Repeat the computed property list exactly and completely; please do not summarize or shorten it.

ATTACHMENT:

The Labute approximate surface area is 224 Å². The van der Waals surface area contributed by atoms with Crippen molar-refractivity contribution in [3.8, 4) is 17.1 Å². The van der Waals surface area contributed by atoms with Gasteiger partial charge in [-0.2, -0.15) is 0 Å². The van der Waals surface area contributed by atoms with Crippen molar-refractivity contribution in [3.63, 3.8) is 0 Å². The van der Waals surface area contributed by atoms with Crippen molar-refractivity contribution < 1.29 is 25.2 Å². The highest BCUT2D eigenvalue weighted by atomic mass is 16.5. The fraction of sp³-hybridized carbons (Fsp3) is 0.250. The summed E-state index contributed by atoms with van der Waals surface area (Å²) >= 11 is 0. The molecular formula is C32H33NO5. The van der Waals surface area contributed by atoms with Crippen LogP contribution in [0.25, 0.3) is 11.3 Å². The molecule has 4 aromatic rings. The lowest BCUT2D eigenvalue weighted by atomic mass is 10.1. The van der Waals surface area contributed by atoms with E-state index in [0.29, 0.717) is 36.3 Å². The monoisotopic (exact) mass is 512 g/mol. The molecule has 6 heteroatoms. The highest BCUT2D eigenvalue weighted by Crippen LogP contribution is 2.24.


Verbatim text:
The Labute approximate surface area is 224 Å². The van der Waals surface area contributed by atoms with Crippen molar-refractivity contribution in [3.8, 4) is 17.1 Å². The van der Waals surface area contributed by atoms with Gasteiger partial charge in [-0.2, -0.15) is 0 Å². The van der Waals surface area contributed by atoms with Crippen molar-refractivity contribution in [3.63, 3.8) is 0 Å². The van der Waals surface area contributed by atoms with Crippen molar-refractivity contribution < 1.29 is 25.2 Å². The highest BCUT2D eigenvalue weighted by atomic mass is 16.5. The fraction of sp³-hybridized carbons (Fsp3) is 0.250. The summed E-state index contributed by atoms with van der Waals surface area (Å²) >= 11 is 0. The molecular formula is C32H33NO5. The van der Waals surface area contributed by atoms with Crippen LogP contribution in [0.25, 0.3) is 11.3 Å². The molecule has 4 aromatic rings. The lowest BCUT2D eigenvalue weighted by atomic mass is 10.1. The van der Waals surface area contributed by atoms with E-state index in [0.29, 0.717) is 36.3 Å². The monoisotopic (exact) mass is 512 g/mol. The molecule has 6 heteroatoms. The highest BCUT2D eigenvalue weighted by Crippen LogP contribution is 2.24.